ʻAipono Icon 2018

Each year, ‘Aipono honors a few individuals and companies chosen by industry professionals for their contributions to the Maui community. We are pleased to present our 2018 winners.

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C. Pardee Erdman | ʻUlupalakua Ranch & MauiWine

Pardee Erdman
Pardee Erdman, right, with son Sumner.

It’s indicative of Pardee Erdman’s character that when we asked MauiWine president Paula Hegele to tell her boss about his Icon award, “I had to get his permission to accept it,” she says. “Pardee’s a private individual, but I don’t think there are many chefs here who aren’t familiar with him. He’s a great patron of Maui’s agriculture and culinary scene.”

That’s putting it mildly. Erdman came to Hawai‘i in 1963, “and fell in love with the mountain,” says Hegele. That same year, he purchased Ulupalakua Ranch.

Erdman has long supported diversified agriculture. He’s one of several Maui ranchers behind the Maui Cattle Company, and after the demise of Maui Land & Pineapple Company, helped found Hali‘imaile Pineapple to keep that heritage crop’s presence on Maui.

And in 1974, Erdman established, of all things, a winery.

“Pard likes to try things,” Hegele explains with a laugh.

Soon twenty-three acres of ranch land were growing grapes. While waiting for them to mature, the vineyard launched its first product: pineapple wine from Hali‘imaile fruit.

When Kā‘anapali opened in the 1960s as Hawai‘i’s first destination resort, Erdman, a member of the prestigious gastronomy society Chaine des Rôtisseurs, helped establish a Maui chapter to assist local staff in honing their fine-dining skills.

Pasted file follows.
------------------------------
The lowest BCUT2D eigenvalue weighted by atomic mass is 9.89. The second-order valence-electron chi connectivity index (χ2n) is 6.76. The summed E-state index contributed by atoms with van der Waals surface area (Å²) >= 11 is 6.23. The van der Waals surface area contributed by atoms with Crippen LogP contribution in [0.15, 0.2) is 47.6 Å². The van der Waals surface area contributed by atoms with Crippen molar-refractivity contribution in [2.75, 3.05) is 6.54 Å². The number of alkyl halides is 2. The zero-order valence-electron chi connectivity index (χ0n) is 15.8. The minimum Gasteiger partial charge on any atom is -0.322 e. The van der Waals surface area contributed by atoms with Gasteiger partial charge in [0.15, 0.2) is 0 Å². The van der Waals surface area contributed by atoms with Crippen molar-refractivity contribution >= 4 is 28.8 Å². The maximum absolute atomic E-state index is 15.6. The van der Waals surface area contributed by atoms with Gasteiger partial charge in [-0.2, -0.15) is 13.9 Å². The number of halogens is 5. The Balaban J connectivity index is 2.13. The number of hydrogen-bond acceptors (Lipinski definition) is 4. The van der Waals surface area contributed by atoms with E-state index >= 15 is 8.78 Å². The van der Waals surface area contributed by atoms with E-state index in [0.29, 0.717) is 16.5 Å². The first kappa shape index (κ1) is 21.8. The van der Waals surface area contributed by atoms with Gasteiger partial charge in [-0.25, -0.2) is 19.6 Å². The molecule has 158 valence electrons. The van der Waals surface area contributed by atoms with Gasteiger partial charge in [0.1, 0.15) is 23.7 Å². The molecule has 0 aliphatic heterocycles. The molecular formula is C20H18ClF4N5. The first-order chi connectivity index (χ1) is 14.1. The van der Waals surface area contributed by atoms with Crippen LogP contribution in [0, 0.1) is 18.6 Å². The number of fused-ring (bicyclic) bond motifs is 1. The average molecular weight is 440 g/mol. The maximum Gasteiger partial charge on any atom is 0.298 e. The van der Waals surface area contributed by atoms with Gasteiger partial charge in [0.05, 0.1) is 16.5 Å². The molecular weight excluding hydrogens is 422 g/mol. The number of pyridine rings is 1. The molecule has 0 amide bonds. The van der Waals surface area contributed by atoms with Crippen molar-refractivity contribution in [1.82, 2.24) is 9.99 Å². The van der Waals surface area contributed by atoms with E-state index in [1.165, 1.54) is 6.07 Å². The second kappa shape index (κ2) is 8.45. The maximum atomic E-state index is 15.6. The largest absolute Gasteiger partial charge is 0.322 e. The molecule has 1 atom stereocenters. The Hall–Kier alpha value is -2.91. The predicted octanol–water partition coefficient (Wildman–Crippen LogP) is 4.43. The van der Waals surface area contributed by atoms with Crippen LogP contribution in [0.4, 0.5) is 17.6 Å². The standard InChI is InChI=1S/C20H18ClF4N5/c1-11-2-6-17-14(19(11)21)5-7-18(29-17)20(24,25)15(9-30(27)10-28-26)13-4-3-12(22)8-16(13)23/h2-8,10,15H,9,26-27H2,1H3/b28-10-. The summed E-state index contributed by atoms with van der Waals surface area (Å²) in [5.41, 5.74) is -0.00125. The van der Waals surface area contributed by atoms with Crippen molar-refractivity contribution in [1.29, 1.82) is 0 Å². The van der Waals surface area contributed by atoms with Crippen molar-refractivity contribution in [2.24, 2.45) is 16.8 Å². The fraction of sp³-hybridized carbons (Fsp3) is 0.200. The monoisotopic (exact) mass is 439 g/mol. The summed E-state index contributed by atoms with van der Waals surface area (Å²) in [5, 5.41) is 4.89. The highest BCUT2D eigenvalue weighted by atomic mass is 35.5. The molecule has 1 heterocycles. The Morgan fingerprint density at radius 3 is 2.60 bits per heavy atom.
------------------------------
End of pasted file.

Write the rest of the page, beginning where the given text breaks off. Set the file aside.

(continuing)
And when his own employees wanted to launch the event that became the Ulupala-kua Thing, Erdman agreed to have it at the ranch—if it was strictly for and about agriculture. “The Thing” ran for twelve years, raising funds for UHMC’s culinary school, the 4H Club, and the Maui County Farm Bureau.

For Pardee Erdman, supporting the future of agriculture has also meant supporting its past. In 2009, he placed more than 11,000 acres of ranch land in a conservation easement with the Hawaiian Islands Land Trust, and approved the reforestation of indigenous Hawaiian plants in ‘Auwahi.

“For Pard, doing what’s right is paramount,” says Hegele. “Does the company create products with integrity? Are we good employers? Are we serving the community?”

“Through his deep commitment to so many aspects of Maui’s community, Pardee Erdman sets an indelible example for the rest of us to follow. We are honored to recognize him as ‘Aipono’s 2018 Icon.” —Diane Haynes Woodburn, Publisher, Maui Nō Ka ‘Oi Magazine 

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